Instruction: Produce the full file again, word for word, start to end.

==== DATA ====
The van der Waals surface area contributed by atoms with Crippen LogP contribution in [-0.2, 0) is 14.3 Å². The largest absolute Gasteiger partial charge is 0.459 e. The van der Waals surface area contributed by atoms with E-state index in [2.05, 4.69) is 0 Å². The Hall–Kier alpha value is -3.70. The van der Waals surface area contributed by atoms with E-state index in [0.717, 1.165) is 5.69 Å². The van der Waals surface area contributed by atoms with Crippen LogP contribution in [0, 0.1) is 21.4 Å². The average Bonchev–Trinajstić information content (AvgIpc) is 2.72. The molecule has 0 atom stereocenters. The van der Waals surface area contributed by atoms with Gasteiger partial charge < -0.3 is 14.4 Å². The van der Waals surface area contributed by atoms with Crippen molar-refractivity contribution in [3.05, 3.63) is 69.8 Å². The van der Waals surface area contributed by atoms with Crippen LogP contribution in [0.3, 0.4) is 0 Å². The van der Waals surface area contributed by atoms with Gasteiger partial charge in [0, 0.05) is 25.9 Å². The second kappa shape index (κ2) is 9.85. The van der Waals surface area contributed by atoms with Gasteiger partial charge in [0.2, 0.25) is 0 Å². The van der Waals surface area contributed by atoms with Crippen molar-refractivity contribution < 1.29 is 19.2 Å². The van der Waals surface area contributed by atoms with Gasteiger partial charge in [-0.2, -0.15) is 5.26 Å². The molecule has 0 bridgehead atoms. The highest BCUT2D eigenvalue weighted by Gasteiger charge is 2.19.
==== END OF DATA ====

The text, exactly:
The van der Waals surface area contributed by atoms with Crippen LogP contribution in [-0.2, 0) is 14.3 Å². The largest absolute Gasteiger partial charge is 0.459 e. The van der Waals surface area contributed by atoms with E-state index in [2.05, 4.69) is 0 Å². The Hall–Kier alpha value is -3.70. The van der Waals surface area contributed by atoms with E-state index in [0.717, 1.165) is 5.69 Å². The van der Waals surface area contributed by atoms with Crippen LogP contribution in [0, 0.1) is 21.4 Å². The average Bonchev–Trinajstić information content (AvgIpc) is 2.72. The molecule has 0 atom stereocenters. The van der Waals surface area contributed by atoms with Gasteiger partial charge < -0.3 is 14.4 Å². The van der Waals surface area contributed by atoms with Crippen molar-refractivity contribution in [3.05, 3.63) is 69.8 Å². The van der Waals surface area contributed by atoms with Crippen LogP contribution in [0.3, 0.4) is 0 Å². The van der Waals surface area contributed by atoms with Gasteiger partial charge in [0, 0.05) is 25.9 Å². The second kappa shape index (κ2) is 9.85. The van der Waals surface area contributed by atoms with Gasteiger partial charge in [0.2, 0.25) is 0 Å². The van der Waals surface area contributed by atoms with Crippen molar-refractivity contribution < 1.29 is 19.2 Å². The van der Waals surface area contributed by atoms with Gasteiger partial charge in [-0.2, -0.15) is 5.26 Å². The molecule has 0 bridgehead atoms. The highest BCUT2D eigenvalue weighted by Gasteiger charge is 2.19.